China’s State Council recently announced decision to impose tighter regulations on property developers and home-buyers in an attempt to get ahead of rapidly rising costs and fears of an eventual housing bubble reverberated through the global equities market.
The measures will affect those on either side of the home-buying transaction: buyers of second homes will have to contend with higher down-payments and mortgage rates in cities that have seen rapidly increasing property prices, while sales of existing homes will be subject to a 20 percent capital gains tax. China’s housing boom has been one of the major features of global economic growth over the past decade, particularly the enormous amount of raw materials required by all the building that has taken place so far.
After the initial shock, U.S. markets seemed mostly unphased by the news, with the Dow closing about 0.3 percent to 14,127.82 points--its second highest close ever--while the S&P 500 closed at 1,525.20, just 2.6 percent lower than its best close ever (on October 9, 2007).
Monday’s market reaction could also be an indication of what U.S.-based companies could be most affected by the move. Caterpillar, Inc. (CAT), lost just over 1.75 percent to close at $89.75 per share, while the U.S. Steel Corp (X) closed down 1.38 percent to end the day at $20.03 per share, and the British industrial metals and minerals company Rio Tinto plc (RIO) fell 2.45 percent to close at $50.48 per share. The iShares S&P Global Materials index (MXI) ended the day having lost slightly more than 1 percent, closing at $60.00. The Energy Select Sector SPDR (XLE), Industrial Select Sector SPDR (XLI), and Materials Select Sector SPDR (XLB) all pared losses later in the day to close mostly flat.
The news resulted in across the board drops in Chinese Exchange Traded Funds: Market Vectors China (PEK) lost 3.41 percent to $35.40, Guggenheim China Real Estate (TAO) lost 3.15 percent to $22.14, Global X China Financials (CHIX) was down 3.08 percent to $12.90, EGShares China Infrastructure (CHXX) was down 2.19 percent to $18.27, and Global X China Materials (CHIM) was 3.70 percent to $8.60 by Monday’s closing bell.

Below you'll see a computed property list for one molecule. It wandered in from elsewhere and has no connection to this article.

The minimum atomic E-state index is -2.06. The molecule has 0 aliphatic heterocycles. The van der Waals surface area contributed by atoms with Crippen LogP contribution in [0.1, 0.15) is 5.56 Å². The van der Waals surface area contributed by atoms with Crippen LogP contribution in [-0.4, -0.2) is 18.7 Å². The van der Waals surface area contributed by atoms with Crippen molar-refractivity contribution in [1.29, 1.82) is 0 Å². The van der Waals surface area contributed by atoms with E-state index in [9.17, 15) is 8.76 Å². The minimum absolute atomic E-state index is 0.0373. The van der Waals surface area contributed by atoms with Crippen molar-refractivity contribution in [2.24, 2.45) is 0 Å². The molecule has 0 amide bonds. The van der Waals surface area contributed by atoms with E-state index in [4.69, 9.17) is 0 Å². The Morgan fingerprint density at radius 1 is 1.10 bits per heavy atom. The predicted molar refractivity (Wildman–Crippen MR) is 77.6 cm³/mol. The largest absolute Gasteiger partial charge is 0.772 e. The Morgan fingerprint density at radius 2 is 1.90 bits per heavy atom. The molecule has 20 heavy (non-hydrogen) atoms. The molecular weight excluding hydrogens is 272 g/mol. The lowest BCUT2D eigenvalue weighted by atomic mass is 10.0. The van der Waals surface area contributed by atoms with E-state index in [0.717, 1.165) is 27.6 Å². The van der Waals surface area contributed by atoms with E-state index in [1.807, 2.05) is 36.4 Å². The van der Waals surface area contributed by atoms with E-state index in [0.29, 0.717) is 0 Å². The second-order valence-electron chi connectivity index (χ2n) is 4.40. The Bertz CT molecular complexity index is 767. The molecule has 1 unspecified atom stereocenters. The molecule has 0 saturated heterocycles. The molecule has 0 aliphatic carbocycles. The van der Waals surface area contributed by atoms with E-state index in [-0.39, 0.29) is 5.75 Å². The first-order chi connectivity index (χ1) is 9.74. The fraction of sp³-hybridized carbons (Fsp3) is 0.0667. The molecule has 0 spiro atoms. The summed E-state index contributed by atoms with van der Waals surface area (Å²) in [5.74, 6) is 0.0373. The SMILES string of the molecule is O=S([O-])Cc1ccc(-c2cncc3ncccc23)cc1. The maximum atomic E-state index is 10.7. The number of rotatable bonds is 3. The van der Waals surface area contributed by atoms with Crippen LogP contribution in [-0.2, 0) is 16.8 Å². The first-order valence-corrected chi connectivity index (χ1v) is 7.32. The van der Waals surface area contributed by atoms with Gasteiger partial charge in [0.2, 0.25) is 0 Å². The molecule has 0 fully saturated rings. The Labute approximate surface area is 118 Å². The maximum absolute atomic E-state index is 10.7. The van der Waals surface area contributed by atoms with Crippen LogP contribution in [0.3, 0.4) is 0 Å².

China’s Shanghai Composite Index dropped 3.70 percent, its most significant loss since August of 2011, with ripple effects being felt throughout Asian markets in Australia, Hong Kong, and South Korea among others where similar, if not as severe, declines have also been felt.
The move on the part of the Chinese government comes as the country’s leadership is undergoing its mandatory 10-year change with Vice-President Xi Jinping officially assuming the reins of power from his predecessor, President Hu Jintao.
While there is considerable anxiety as to what the move will mean for global economic growth, not to mention the scare it has caused in Asian markets, not everyone is pessimistic. Scott Wren, senior equity strategist with Wells Fargo Advisers, noted that it was far more preferable for China to try “to curb speculation” before a bubble can acquire the momentum necessary to inflate itself to catastrophic levels.
Jia Kang, Head of the Chinese Ministry of Finance’s Institute of Fiscal Science sought to frame the new measures in a similar, non-threatening way, when he was quoted as saying: "Considering the positive and negative effects of this policy I could see that this isn't a permanent measure…”
Still, the possibility of consequences for global oil, for instance, could be particularly critical. China is the world’s second largest economy and if it slows down its oil purchases, the effects will be noticeable, especially in a market where demand is already relatively lagging behind supply.
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